Bridgeway Insights

An Interview with Tony Scott, former CIO for the US Government - Part two

An Interview with Tony Scott, former CIO for the US Government - Part two

Posted by Keely Brooks 18 June 2021

Following on from our recent webinar with Tony Scott focusing on navigating the zero trust journey, Keely Brooks, Marketing Manager, and John Airey, Business Unit Director at Bridgeway caught up with Tony for a two-part blog series.

Part one focused on Tony's history, with his top tips and advice on how to become a CIO. Here we follow up with part two, discussing why Tony thinks zero trust is the future and how the west can improve cyber defence capabilities.

 
John: What about zero trust gained your attention and led you to want to implement the principles of it?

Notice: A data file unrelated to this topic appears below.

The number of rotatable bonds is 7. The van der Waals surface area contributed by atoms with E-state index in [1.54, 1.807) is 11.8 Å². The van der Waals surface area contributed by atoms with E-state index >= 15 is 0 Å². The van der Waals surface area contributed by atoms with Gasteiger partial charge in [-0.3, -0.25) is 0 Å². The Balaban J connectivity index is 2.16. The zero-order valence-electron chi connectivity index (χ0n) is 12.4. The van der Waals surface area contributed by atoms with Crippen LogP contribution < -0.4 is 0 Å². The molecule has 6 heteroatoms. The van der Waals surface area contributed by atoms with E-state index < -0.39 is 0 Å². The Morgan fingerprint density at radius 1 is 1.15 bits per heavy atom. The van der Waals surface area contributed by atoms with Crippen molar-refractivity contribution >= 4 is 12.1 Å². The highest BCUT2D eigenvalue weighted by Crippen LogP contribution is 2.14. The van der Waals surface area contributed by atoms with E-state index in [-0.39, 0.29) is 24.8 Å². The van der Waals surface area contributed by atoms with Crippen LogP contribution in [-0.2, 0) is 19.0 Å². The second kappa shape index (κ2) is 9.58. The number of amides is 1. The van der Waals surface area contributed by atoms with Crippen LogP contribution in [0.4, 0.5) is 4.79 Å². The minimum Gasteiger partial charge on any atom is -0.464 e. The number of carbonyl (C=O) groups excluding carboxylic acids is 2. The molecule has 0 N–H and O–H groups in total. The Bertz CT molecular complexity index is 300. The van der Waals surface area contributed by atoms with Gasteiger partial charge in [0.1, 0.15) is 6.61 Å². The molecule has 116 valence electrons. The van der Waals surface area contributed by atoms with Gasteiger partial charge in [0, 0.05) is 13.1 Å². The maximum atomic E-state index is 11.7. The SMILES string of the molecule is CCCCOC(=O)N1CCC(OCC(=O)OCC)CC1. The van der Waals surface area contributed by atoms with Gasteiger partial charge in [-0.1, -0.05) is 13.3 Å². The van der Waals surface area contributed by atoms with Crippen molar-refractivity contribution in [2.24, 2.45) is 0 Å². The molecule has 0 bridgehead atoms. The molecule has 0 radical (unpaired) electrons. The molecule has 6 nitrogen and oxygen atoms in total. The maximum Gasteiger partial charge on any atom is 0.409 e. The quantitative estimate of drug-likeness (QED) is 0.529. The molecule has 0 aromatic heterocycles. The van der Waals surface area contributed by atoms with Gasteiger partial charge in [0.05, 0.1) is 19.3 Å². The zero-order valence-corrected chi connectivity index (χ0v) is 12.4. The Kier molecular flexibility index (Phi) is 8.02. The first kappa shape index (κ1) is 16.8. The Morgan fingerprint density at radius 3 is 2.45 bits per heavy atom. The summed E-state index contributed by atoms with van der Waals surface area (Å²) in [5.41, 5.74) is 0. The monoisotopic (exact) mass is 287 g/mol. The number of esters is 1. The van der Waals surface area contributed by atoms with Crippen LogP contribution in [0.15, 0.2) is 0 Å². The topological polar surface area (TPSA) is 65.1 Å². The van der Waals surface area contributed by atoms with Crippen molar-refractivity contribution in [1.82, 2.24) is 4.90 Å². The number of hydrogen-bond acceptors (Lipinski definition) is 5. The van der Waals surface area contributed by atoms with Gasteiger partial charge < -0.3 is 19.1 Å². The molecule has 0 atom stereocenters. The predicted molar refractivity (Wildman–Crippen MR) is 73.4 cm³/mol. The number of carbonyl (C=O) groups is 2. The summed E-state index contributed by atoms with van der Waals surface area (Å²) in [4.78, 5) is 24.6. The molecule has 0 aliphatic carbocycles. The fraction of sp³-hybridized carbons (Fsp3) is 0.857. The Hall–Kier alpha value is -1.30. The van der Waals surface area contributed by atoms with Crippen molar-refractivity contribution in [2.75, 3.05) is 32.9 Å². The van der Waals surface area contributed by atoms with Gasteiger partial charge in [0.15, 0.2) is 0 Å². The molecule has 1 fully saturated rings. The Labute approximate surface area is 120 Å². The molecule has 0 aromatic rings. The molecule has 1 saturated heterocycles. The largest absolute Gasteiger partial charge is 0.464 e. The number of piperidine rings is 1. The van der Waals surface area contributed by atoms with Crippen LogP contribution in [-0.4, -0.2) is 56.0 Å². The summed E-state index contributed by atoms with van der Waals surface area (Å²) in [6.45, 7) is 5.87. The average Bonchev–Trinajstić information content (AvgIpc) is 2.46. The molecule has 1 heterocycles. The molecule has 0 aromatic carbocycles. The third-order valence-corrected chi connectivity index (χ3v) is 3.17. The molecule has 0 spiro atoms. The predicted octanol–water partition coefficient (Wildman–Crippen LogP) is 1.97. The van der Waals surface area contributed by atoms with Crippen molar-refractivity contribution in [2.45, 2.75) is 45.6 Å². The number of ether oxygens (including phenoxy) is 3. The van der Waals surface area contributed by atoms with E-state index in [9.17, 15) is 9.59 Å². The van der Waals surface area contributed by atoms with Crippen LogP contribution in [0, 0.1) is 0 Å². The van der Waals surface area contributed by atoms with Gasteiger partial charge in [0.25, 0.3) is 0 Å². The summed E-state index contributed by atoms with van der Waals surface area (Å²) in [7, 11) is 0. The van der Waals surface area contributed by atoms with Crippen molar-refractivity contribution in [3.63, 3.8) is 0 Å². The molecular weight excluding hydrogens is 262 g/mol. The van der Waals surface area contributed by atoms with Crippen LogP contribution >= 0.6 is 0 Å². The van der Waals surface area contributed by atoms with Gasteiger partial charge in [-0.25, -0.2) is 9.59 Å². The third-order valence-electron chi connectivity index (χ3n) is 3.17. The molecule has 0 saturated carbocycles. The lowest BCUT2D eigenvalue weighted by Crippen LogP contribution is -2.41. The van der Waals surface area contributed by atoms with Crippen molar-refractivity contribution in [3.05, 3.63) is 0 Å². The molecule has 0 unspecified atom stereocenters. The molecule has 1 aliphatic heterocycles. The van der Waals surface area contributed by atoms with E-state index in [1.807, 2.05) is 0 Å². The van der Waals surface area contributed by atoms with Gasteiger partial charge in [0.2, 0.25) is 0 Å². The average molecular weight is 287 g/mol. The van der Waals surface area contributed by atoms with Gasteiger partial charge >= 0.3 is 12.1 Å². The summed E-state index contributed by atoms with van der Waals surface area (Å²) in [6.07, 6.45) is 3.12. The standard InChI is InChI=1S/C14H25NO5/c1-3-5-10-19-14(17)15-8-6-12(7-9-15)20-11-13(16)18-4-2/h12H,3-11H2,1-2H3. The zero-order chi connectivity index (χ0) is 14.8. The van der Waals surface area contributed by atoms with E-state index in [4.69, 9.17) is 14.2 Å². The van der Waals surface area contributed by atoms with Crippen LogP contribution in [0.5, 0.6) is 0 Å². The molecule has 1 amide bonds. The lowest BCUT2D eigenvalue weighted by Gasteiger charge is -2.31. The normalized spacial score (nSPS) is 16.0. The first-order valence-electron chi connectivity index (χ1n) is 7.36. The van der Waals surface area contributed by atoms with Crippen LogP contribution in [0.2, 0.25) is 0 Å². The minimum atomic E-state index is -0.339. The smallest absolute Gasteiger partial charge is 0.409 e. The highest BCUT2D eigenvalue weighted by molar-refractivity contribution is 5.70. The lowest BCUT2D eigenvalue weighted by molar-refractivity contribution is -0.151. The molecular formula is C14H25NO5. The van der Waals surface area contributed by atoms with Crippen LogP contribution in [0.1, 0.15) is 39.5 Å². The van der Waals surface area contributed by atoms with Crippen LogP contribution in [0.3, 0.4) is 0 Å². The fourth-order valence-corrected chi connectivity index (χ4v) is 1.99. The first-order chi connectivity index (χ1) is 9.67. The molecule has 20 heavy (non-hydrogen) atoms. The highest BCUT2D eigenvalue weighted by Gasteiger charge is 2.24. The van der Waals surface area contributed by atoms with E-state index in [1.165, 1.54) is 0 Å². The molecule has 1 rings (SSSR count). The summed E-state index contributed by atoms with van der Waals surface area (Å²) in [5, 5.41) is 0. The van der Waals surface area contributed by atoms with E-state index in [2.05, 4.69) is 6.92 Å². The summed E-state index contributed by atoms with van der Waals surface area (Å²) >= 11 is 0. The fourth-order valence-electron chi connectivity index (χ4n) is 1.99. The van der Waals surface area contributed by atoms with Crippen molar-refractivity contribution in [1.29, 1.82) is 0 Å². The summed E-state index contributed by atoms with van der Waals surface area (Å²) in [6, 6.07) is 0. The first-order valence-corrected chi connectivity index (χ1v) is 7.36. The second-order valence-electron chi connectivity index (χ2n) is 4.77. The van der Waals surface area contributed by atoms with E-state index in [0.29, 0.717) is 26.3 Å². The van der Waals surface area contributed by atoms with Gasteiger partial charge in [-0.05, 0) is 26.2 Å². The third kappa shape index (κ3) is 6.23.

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"Well, I think there's a couple of things that early on led me to that conclusion. The first one was just the realisation that with cloud and virtual machines and the growing dominance of software in general, that we were going to be in a world where the complexity would be so great that using traditional tools to manage it would be really hard to do.
 
Secondly, that the surface area is not only complex but is enormous as well. With networks, we've moved very quickly from a world where I interacted with a few very well-manicured connections to the outside world, and I could understand the activity that was going on with those connections pretty easily. In today's world, if you're an enterprise, you likely have hundreds of thousands of connections to the outside world, and they're very complex. It's your whole supply chain, it's all of your employees, all of your business partners, and there are tons of different things going on and you're working in the cloud.